# How to apply max to a list of values with predefined order in Clojure?

I need to apply the max operator to the following list

``````[Tier20 Tier10 Tier30]
``````

And it should give me

``````Tier30
``````

The predefined ordered list (from low to high) is

``````[Tier5 Tier10 Tier20 Tier30 Tier40 Tier50]
``````

What's the best way to achieve this in Clojure?

-
If the list is ordered why you need max? use (last coll) and the cost will be O(1). –  ssedano Dec 5 '12 at 20:21

## 4 Answers

first define the ordering:

``````user> (def order '[Tier5 Tier10 Tier20 Tier30 Tier40 Tier50])
#'user/order
``````

then we map the order onto something that can be sorted by creating a `map`

``````user> (def order-map (zipmap order (range)))
{Tier50 5, Tier40 4, Tier30 3, Tier20 2, Tier10 1, Tier5 0}
``````

use the order-map to reduce the input if all you need is the max/min:

``````user> (reduce #(if (< (order-map %1) (order-map %2)) %1 %2)
'[Tier20 Tier10 Tier30])
Tier30
``````

or if you need the full ordering then use the sort-by function, which is like the regular sort function except it gives you a chance to translate the input before comparison:

``````user> (sort-by (zipmap order (range)) '[Tier20 Tier10 Tier30])
(Tier10 Tier20 Tier30)
``````

if you need to modify this map a lot and not re-sort it each time then use a `sorted-set-by` datastructure to store your inputs.

-

Use reduce. For instance, to find the maximum of a list L, you would do:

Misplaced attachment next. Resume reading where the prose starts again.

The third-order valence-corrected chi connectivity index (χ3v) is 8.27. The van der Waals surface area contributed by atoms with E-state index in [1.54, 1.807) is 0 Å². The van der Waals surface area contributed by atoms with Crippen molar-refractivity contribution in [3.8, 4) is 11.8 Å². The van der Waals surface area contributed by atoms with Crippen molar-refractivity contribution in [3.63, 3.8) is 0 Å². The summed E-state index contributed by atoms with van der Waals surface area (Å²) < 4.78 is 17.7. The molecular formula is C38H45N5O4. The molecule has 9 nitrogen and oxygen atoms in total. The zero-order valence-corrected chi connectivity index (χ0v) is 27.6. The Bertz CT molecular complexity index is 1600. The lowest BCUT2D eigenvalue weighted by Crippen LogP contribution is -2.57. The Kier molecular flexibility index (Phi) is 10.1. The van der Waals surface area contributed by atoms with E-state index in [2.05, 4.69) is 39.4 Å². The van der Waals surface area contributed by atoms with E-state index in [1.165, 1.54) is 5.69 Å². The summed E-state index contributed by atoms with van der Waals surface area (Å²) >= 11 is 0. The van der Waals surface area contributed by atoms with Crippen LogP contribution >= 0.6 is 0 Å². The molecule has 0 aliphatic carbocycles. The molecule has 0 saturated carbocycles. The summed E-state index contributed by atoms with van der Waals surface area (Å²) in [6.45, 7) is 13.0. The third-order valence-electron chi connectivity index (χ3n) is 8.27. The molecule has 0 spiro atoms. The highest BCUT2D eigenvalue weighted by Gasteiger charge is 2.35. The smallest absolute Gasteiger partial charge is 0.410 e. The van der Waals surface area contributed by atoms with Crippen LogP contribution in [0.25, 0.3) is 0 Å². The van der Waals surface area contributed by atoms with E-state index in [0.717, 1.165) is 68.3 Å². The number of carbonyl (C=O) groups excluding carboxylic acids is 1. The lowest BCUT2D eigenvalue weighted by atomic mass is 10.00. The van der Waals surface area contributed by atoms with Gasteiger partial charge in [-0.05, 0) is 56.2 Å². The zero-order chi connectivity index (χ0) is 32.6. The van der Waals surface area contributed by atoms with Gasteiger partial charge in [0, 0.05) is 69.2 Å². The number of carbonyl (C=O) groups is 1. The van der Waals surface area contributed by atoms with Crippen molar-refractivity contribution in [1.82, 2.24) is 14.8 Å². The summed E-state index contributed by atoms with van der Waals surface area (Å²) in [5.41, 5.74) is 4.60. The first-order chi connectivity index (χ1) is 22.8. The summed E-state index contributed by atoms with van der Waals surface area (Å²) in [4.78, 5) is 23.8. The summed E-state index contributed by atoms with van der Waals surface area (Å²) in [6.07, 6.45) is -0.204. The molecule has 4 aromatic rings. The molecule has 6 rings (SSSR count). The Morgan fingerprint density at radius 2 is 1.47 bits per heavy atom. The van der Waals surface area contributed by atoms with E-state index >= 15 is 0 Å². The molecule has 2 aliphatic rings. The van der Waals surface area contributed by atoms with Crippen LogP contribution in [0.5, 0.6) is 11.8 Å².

``````(reduce max L)
``````

The real question here is if your Tiers are strings or more complex objects, as it isn't completely clear from your post. Either way, you can replace max with a lambda expression to pull out the numeric part of the string, like so:

``````(reduce (fn [x y] ...) L)
``````

Where ... will be the expression that extracts the numeric portion out of your data.

-

Here's what I've just tried. The main point of leverage is the instance method `.indexOf` on `clojure.lang.Vector`.

``````user> (def x ['Tier5 'Tier10 'Tier20 'Tier30 'Tier40 'Tier50])
#'user/x
user> (index-of x 'Tier10)
; Evaluation aborted.
user> (.indexOf x 'Tier10)
1
user> (def y ['Tier20 'Tier10 'Tier30])
#'user/y
user> (reduce #(max %1 (.indexOf x %2)) y)
; Evaluation aborted.
user> (x (reduce #(max %1 (.indexOf x %2)) 0 y))
Tier30
user>
``````

Naturally, this is O(n2). If you'll do this on a large scale, you'll be much better served by a hash-map from TierN to its ordering index.

-

If the array is of `java.lang.String` then with a bit of interop:

``````user=> (def array ["Tier5" "Tier10" "Tier20" "Tier30" "Tier40" "Tier50"])
#'user/array
user=> (defn find-max [m] (reduce #(if (> (.compareTo %1 %2) -1) %1 %2) m))
#'user/find-max
user=> (find-max array)
"Tier50"
user=> (find-max "a")
\a
``````

If not just make them implement `Comparable`, or create a `Comparator`.

-
That list is just to define the ordering of each element. Given this ordering, I need to do something like `(find_max ["Tier20" "Tier10" "Tier30"])` –  scabbage Dec 5 '12 at 20:56